Chicago Reader review:
Douglas Sirk's 1959 film was the biggest grosser in Universal's history until the release of Airport, yet it's also one of the most intellectually demanding films ever made in Hollywood. The secret of Sirk's double appeal is a broadly melodramatic plotline, played with perfect conviction yet constantly criticized and challenged by the film's mise-en-scene, which adds levels of irony and analysis through a purely visual inflection. Lana Turner stars as a young widow and mother who will do anything to realize her dreams of Broadway stardom; her story is intertwined with that of Susan Kohner, the light-skinned daughter of Turner's black maid, who is tempted to pass for white. By emphasizing brilliant surfaces, bold colors, and the spatial complexities of 50s moderne architecture, Sirk creates a world of illusion, entrapment, and emotional desperation. With John Gavin, Sandra Dee, Dan O'Herlihy, Robert Alda, and Juanita Moore.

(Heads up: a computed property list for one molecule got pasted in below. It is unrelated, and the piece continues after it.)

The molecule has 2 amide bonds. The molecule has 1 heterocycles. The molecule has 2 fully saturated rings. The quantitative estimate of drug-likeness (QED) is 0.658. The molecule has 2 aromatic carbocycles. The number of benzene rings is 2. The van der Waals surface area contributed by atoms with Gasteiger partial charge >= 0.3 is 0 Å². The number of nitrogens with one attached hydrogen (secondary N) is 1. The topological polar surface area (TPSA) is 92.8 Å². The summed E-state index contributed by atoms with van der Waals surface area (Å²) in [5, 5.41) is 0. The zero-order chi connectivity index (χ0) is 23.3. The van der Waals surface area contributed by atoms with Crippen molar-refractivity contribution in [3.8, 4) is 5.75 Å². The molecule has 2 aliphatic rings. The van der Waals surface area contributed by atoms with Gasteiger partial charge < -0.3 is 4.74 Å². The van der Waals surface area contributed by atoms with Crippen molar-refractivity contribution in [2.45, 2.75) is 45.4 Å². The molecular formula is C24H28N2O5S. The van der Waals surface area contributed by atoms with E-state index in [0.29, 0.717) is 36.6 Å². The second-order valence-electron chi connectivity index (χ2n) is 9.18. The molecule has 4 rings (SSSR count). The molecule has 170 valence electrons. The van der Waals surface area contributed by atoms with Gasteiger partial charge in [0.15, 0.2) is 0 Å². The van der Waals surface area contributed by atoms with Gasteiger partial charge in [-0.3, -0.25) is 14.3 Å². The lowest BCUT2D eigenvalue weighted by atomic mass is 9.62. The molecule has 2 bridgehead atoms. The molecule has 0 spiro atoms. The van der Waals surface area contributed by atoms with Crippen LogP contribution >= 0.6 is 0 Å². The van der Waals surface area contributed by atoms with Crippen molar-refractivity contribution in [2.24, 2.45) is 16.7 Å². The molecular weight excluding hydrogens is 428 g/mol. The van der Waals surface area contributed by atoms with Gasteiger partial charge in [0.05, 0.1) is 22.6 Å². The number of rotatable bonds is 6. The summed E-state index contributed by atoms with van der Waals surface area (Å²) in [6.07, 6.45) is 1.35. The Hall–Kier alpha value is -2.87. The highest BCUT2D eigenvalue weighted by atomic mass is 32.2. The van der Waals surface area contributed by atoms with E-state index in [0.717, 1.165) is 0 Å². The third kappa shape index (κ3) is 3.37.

Dave Kehr

Here (and above) is the trailer.

Capital Celluloid 2022 — Day 340: Sat Dec 10

Almost Famous (Crowe, 2000): Everyman Screen on the Green, 11pm

This 35mm screening (also screening on December 14th at 10am) is part of the Everyman Screen on the Green 35mm Noughties season. You can find all the details here.

Chicago Reader review: